The members of Yid Vicious just observed their 14th anniversary, but not until Saturday, Feb. 27, the Jewish holiday of Purim, will they really fete the night away. That's when they'll team up with Stevens Point's Shuvani Belly Dance Troupe and the Sockrates Sock Puppet Players for a full evening of revelry, storytelling and music at the Frequency.
It's fitting that Yid Vicious knows how to get down, considering that klezmer, the group's genre of choice, is the official party music of secular Judaism.
As the band members themselves put it on the Frequency's website: "No band has caused more dancing and celebrating than Yid Vicious. Except Kool and the Gang, when they had that hit single about celebrating good times, come on; that caused lots of celebrating. But Yid Vicious is next, right after Kool and the Gang."
And while Purim is a yearly festival commemorating the Persian Jews' triumph over Haman, a political bigwig who'd devised a plot to murder them, it's also a celebration of the Jewish culture's enduring will to frolic.
Kia Karlen, Yid Vicious' French horn and accordion player, compares Purim's atmosphere to that of Mardi Gras. In fact, for those who missed out on the masks and MoonPies on Feb. 16, it's another chance to dress up and let the good times roll.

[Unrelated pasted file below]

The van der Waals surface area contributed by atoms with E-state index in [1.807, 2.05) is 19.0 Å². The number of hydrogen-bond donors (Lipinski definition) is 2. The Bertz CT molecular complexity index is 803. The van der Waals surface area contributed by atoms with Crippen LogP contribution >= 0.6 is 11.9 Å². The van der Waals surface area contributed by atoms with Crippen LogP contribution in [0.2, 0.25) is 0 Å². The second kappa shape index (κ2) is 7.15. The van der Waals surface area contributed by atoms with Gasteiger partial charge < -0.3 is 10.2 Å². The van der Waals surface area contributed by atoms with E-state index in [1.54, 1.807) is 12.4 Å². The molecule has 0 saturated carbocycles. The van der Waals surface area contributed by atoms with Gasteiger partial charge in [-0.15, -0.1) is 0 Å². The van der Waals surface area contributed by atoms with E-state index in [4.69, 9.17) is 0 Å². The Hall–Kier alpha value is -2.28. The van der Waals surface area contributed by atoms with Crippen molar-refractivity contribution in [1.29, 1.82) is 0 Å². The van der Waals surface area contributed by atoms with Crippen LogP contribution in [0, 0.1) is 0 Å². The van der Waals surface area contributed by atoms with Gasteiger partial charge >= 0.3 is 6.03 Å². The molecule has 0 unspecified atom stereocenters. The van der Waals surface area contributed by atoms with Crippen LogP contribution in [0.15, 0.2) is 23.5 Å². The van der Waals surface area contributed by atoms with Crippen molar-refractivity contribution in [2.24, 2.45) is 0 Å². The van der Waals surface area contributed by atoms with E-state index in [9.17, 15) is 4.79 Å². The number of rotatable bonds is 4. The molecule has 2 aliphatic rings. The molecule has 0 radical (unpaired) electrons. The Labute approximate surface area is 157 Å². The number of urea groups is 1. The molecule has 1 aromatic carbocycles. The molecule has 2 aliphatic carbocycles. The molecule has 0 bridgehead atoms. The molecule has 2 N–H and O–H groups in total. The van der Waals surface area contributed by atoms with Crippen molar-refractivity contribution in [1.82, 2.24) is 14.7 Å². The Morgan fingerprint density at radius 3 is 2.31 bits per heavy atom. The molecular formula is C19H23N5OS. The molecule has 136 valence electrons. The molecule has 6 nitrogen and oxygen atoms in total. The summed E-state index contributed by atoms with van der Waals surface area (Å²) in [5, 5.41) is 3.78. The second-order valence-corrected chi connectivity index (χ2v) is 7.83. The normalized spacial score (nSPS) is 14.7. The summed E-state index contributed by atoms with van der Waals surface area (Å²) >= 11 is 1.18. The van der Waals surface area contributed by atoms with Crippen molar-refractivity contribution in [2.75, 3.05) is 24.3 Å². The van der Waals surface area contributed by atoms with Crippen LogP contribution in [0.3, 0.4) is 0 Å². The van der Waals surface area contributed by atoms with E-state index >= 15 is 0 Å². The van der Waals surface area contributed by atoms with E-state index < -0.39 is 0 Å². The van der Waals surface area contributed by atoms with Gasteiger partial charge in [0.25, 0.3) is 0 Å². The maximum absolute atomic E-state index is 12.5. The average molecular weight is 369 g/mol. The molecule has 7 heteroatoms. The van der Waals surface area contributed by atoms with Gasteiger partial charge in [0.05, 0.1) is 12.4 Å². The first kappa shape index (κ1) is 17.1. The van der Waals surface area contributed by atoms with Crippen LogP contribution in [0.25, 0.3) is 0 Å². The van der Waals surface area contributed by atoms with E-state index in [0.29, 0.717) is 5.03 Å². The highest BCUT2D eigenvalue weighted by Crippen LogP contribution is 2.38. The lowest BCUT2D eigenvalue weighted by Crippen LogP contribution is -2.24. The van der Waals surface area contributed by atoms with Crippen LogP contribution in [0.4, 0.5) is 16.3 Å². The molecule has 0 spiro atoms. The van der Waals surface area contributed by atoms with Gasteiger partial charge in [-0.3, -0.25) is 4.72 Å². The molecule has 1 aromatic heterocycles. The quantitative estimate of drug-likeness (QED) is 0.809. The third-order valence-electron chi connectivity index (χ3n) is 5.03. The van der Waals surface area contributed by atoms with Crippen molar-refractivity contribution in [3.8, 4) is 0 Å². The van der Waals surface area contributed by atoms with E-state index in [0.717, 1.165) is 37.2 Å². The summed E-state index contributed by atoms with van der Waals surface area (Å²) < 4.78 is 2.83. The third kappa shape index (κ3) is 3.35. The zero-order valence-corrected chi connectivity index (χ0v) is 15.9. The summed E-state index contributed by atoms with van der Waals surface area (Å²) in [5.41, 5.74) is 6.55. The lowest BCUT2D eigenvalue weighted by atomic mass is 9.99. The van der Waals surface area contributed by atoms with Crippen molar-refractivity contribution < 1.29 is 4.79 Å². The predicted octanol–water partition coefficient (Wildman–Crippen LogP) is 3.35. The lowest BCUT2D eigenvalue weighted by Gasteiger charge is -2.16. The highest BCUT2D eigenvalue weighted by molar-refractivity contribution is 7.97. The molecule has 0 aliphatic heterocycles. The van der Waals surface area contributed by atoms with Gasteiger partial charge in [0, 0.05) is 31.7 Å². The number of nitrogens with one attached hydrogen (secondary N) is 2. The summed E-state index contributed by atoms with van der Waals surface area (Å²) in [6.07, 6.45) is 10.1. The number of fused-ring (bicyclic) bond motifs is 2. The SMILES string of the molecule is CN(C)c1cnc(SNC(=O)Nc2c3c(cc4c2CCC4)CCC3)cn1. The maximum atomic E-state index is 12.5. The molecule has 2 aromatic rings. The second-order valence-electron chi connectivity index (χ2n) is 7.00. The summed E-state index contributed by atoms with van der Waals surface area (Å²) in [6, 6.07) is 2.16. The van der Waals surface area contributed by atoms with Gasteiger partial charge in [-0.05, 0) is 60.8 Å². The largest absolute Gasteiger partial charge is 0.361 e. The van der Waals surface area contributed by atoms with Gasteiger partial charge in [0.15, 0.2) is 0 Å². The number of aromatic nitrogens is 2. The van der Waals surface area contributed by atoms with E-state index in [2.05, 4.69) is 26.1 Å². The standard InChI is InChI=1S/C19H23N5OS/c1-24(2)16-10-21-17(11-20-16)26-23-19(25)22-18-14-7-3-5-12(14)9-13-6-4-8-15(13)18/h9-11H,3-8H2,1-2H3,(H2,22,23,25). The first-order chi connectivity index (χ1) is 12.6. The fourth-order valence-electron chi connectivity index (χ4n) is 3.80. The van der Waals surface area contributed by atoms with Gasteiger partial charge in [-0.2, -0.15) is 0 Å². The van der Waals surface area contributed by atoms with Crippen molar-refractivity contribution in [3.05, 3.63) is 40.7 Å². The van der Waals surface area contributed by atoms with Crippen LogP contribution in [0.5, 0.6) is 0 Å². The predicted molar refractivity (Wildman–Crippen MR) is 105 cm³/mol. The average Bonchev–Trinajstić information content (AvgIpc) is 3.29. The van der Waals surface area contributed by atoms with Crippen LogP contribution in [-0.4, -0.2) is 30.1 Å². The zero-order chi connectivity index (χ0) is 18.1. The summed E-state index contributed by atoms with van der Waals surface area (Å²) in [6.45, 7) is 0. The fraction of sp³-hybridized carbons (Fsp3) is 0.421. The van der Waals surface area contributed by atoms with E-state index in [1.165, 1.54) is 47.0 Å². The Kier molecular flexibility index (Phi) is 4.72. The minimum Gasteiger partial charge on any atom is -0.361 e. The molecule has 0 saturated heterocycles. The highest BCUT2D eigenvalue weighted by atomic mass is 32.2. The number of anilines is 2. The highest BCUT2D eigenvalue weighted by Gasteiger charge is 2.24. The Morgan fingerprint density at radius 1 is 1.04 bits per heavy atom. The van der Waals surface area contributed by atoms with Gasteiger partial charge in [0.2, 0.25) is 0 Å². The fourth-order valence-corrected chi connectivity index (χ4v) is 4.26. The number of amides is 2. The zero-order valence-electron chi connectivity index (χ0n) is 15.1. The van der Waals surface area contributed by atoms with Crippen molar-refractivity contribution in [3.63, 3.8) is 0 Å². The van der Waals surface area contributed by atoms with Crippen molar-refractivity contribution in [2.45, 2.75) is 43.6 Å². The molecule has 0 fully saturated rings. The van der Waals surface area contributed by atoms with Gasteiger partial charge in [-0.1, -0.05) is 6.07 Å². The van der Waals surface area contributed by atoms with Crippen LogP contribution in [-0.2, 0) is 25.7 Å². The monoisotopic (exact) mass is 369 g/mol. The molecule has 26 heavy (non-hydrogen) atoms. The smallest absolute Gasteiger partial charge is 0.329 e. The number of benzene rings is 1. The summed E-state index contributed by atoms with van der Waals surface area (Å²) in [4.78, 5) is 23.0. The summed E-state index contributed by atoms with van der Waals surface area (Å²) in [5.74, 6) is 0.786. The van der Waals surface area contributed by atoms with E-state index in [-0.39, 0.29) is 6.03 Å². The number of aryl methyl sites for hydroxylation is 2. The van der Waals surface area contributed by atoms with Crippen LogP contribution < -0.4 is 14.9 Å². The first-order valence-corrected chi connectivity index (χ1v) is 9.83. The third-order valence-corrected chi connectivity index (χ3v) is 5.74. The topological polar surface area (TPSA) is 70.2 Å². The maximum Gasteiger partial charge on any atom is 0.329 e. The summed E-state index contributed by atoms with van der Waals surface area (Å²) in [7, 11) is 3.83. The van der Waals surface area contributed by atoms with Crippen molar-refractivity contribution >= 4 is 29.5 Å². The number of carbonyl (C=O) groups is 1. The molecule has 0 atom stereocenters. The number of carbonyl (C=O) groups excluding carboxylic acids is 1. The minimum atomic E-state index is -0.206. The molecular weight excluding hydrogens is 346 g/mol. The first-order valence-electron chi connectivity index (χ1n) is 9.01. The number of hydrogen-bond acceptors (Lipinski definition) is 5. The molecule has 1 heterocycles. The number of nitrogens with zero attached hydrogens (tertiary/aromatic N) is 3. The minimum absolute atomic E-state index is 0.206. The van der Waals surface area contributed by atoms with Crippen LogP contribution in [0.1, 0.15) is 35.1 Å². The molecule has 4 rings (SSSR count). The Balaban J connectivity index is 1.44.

"A lot of the holiday's old traditions involved masquerades, where people would dress up as Queen Esther and wear big hats," Karlen says. "It's always involved alcohol, too, like a lot of Jewish holidays, plus some more noble components like giving to the poor and sharing food with friends and neighbors."
The Sockrates Sock Puppet Players is a project Karlen and her husband, Yid Vicious percussionist Geoff Brady, began several years ago to explore the absurd side of Arthur Schopenhauer and other philosophers. The troupe will act out Esther's story. This Old Testament tale chronicles how Esther hid her Jewish identity when King Ahasuerus exiled his first wife and chose her as his queen, then revealed her secret to derail Haman's nefarious plan.
Yid Vicious fans should prepare to let the good times rock and roll, as the group's rarely played favorite "Sherway to Heaven" is likely to appear on the set list. Imagine Page and Plant doing a Russian folk dance at a bar mitzvah, and you'll be on the right track.
The band may also draw inspiration from Purim synagogue services, where worshipers get to boo and rattle metal noisemakers called graggers every time Haman's name is mentioned during a reading of the Book of Esther.
Says Karlen, "His name is in, like, every sentence, so it can get pretty raucous."